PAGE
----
Fiona Bruce has stepped back as an ambassador of domestic abuse charity Refuge following claims she had trivialised domestic violence during a discussion about Stanley Johnson on Question Time.
The presenter of the BBC politics show faced a social media backlash after intervening when the 82-year-old father of former prime minister Boris Johnson was talked about on Thursday night.
In a statement given to the PA news agency, Bruce said that she was “required to legally contextualise” a response about Mr Johnson and the words are not an expression of her own opinions and she would never minimise domestic abuse.
The 58-year-old former newsreader added: “I know survivors of domestic abuse have been distressed by what I was required to say on-air. For that, I am deeply sorry.
“I cannot change what I was required to say, but I can apologise for the very real impact that I can see it has had.
“I have been a passionate advocate and campaigner for all survivors of domestic abuse, and have used my privileged position as a woman in the public eye to bring this issue to the fore, notably in my work for over 25 years with Refuge.
“But following the events of last week, I have faced a social media storm, much of which mischaracterised what I said and took the form of personal abuse directed at me.
“The only people that matter in all this are the survivors, they are my priority.”
Last week on Question Time, Yasmin Alibhai-Brown said Mr Johnson’s alleged history of violence was “on record” and he was a “wife beater”.
Ms Bruce interrupted, telling journalist and panel member Ms Alibhai-Brown and the audience: “I’m not disputing what you’re saying, but just so everyone knows what this is referring to, Stanley Johnson’s wife spoke to a journalist, Tom Bower, and she said that Stanley Johnson had broken her nose and that she’d ended up in hospital as a result.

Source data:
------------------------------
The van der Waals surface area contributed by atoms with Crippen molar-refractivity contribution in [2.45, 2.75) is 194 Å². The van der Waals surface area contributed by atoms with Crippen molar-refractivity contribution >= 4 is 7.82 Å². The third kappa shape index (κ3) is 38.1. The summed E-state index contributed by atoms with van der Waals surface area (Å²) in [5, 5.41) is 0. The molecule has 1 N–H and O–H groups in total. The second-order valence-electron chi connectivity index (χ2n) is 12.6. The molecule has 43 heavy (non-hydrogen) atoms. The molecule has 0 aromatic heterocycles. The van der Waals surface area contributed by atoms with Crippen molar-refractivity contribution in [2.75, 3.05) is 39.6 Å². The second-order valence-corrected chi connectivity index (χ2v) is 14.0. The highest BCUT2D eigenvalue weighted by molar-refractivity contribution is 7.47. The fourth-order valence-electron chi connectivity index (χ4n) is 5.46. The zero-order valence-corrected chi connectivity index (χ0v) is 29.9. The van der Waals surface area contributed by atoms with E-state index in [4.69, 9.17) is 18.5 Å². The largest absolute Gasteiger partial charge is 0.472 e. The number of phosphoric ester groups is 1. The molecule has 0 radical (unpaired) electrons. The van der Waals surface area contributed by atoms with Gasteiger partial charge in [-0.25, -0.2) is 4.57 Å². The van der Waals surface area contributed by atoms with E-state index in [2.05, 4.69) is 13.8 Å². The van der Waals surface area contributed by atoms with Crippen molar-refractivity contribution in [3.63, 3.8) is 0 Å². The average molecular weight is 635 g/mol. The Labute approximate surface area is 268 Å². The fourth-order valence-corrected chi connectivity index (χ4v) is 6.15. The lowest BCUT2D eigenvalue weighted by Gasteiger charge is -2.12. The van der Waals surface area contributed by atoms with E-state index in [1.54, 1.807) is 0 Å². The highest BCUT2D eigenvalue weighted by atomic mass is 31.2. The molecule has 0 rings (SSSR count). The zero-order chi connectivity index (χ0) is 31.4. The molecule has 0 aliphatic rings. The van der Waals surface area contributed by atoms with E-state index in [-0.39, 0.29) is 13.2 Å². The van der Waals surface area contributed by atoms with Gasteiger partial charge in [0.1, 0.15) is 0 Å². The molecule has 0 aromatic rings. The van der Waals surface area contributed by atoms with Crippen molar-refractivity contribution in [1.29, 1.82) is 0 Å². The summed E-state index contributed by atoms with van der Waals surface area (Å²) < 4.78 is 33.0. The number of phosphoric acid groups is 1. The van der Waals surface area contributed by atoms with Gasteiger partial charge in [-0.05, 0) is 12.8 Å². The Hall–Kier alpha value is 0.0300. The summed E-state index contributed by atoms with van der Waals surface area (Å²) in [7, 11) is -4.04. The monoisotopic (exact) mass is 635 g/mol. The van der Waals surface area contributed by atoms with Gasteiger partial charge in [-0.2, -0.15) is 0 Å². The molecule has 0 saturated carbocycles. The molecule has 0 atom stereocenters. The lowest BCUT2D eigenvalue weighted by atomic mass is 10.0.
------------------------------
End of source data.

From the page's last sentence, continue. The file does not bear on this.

“Stanley Johnson has not commented publicly on that. Friends of his have said it did happen but it was a one-off.”
Bruce also said she did not want the issue to create a “distraction” for Refuge and it has been a “hard decision” to pause her work with the charity as she feels “so strongly” about tackling domestic abuse.
The Antiques Roadshow presenter added: “I will continue to be an active supporter, albeit from the sidelines for now.”
In a statement on Monday, Refuge thanked Fiona Bruce for her “considerable contribution” to their work over the years and said the charity had “accepted” her offer to stand down.
The charity acknowledged that while the words the BBC presenter had used around claims about Johnson were not her own, this did not reduce their “impact” and had “minimised the seriousness of domestic abuse”.
Refuge also said: “Over the weekend we have been listening to, and heard, survivors of domestic abuse who have told us how devastating this has been for them…
“Survivors of domestic abuse are, and will always be, Refuge’s priority.
“Our focus must remain on them. Every two minutes someone turns to Refuge for help and our priority is the women and their children who need us.
The charity also said domestic abuse is “never a ‘one-off’” but a “pattern of behaviour” that is “not acceptable”.
In a statement on Friday, the BBC said: “Domestic abuse is abhorrent, and we would never wish to suggest otherwise.
“When serious allegations are made on air against people or organisations, it is the job of BBC presenters to ensure that the context of those allegations – and any right of reply from the person or organisation – is given to the audience, and this is what Fiona Bruce was doing last night.
“She was not expressing any personal opinion about the situation.”
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